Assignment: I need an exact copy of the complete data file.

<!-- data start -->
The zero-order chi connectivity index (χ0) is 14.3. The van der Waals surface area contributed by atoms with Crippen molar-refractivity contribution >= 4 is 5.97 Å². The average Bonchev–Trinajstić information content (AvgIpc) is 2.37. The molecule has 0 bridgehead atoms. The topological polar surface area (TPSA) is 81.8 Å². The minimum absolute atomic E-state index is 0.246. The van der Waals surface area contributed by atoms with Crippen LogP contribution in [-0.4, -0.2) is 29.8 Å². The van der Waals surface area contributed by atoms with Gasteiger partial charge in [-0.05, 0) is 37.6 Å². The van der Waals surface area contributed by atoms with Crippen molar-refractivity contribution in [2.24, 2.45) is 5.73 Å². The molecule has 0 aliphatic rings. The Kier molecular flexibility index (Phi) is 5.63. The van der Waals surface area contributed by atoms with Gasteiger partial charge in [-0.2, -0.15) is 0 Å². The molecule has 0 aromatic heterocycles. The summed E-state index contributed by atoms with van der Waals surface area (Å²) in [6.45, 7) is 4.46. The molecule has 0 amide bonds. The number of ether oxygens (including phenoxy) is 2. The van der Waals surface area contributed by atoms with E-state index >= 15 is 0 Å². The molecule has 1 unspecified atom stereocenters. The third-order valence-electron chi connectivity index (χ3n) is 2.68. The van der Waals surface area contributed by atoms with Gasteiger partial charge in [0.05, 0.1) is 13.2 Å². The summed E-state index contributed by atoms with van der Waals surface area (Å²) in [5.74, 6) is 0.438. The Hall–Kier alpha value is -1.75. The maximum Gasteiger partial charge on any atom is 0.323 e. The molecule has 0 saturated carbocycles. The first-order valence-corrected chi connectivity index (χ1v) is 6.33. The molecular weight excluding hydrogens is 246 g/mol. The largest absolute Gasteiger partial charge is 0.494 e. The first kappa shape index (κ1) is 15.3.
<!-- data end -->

The zero-order chi connectivity index (χ0) is 14.3. The van der Waals surface area contributed by atoms with Crippen molar-refractivity contribution >= 4 is 5.97 Å². The average Bonchev–Trinajstić information content (AvgIpc) is 2.37. The molecule has 0 bridgehead atoms. The topological polar surface area (TPSA) is 81.8 Å². The minimum absolute atomic E-state index is 0.246. The van der Waals surface area contributed by atoms with Crippen LogP contribution in [-0.4, -0.2) is 29.8 Å². The van der Waals surface area contributed by atoms with Gasteiger partial charge in [-0.05, 0) is 37.6 Å². The van der Waals surface area contributed by atoms with Crippen molar-refractivity contribution in [2.24, 2.45) is 5.73 Å². The molecule has 0 aliphatic rings. The Kier molecular flexibility index (Phi) is 5.63. The van der Waals surface area contributed by atoms with Gasteiger partial charge in [-0.2, -0.15) is 0 Å². The molecule has 0 aromatic heterocycles. The summed E-state index contributed by atoms with van der Waals surface area (Å²) in [6.45, 7) is 4.46. The molecule has 0 amide bonds. The number of ether oxygens (including phenoxy) is 2. The van der Waals surface area contributed by atoms with E-state index >= 15 is 0 Å². The molecule has 1 unspecified atom stereocenters. The third-order valence-electron chi connectivity index (χ3n) is 2.68. The van der Waals surface area contributed by atoms with Gasteiger partial charge in [0.05, 0.1) is 13.2 Å². The summed E-state index contributed by atoms with van der Waals surface area (Å²) in [5.74, 6) is 0.438. The Hall–Kier alpha value is -1.75. The maximum Gasteiger partial charge on any atom is 0.323 e. The molecule has 0 saturated carbocycles. The first-order valence-corrected chi connectivity index (χ1v) is 6.33. The molecular weight excluding hydrogens is 246 g/mol. The largest absolute Gasteiger partial charge is 0.494 e. The first kappa shape index (κ1) is 15.3.